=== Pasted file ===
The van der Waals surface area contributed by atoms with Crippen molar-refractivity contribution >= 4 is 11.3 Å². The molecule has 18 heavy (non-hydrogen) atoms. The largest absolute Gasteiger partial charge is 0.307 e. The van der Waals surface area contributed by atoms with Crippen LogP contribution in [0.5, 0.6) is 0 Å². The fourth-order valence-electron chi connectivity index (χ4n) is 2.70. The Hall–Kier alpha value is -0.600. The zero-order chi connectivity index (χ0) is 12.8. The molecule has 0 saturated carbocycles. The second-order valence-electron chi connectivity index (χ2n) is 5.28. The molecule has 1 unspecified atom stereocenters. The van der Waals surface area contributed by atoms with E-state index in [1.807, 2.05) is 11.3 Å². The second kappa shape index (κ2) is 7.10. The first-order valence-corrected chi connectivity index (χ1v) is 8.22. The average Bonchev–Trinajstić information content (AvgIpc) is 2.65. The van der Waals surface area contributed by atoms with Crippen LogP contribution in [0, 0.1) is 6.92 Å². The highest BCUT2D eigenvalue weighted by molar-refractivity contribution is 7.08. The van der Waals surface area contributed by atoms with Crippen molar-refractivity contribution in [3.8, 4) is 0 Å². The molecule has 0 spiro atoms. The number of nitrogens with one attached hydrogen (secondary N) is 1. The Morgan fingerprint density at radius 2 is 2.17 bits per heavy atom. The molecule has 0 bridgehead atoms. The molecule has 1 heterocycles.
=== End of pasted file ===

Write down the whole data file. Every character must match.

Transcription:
The van der Waals surface area contributed by atoms with Crippen molar-refractivity contribution >= 4 is 11.3 Å². The molecule has 18 heavy (non-hydrogen) atoms. The largest absolute Gasteiger partial charge is 0.307 e. The van der Waals surface area contributed by atoms with Crippen LogP contribution in [0.5, 0.6) is 0 Å². The fourth-order valence-electron chi connectivity index (χ4n) is 2.70. The Hall–Kier alpha value is -0.600. The zero-order chi connectivity index (χ0) is 12.8. The molecule has 0 saturated carbocycles. The second-order valence-electron chi connectivity index (χ2n) is 5.28. The molecule has 1 unspecified atom stereocenters. The van der Waals surface area contributed by atoms with E-state index in [1.807, 2.05) is 11.3 Å². The second kappa shape index (κ2) is 7.10. The first-order valence-corrected chi connectivity index (χ1v) is 8.22. The average Bonchev–Trinajstić information content (AvgIpc) is 2.65. The van der Waals surface area contributed by atoms with Crippen LogP contribution in [0, 0.1) is 6.92 Å². The highest BCUT2D eigenvalue weighted by molar-refractivity contribution is 7.08. The van der Waals surface area contributed by atoms with Crippen molar-refractivity contribution in [3.8, 4) is 0 Å². The molecule has 0 spiro atoms. The number of nitrogens with one attached hydrogen (secondary N) is 1. The Morgan fingerprint density at radius 2 is 2.17 bits per heavy atom. The molecule has 0 bridgehead atoms. The molecule has 1 heterocycles.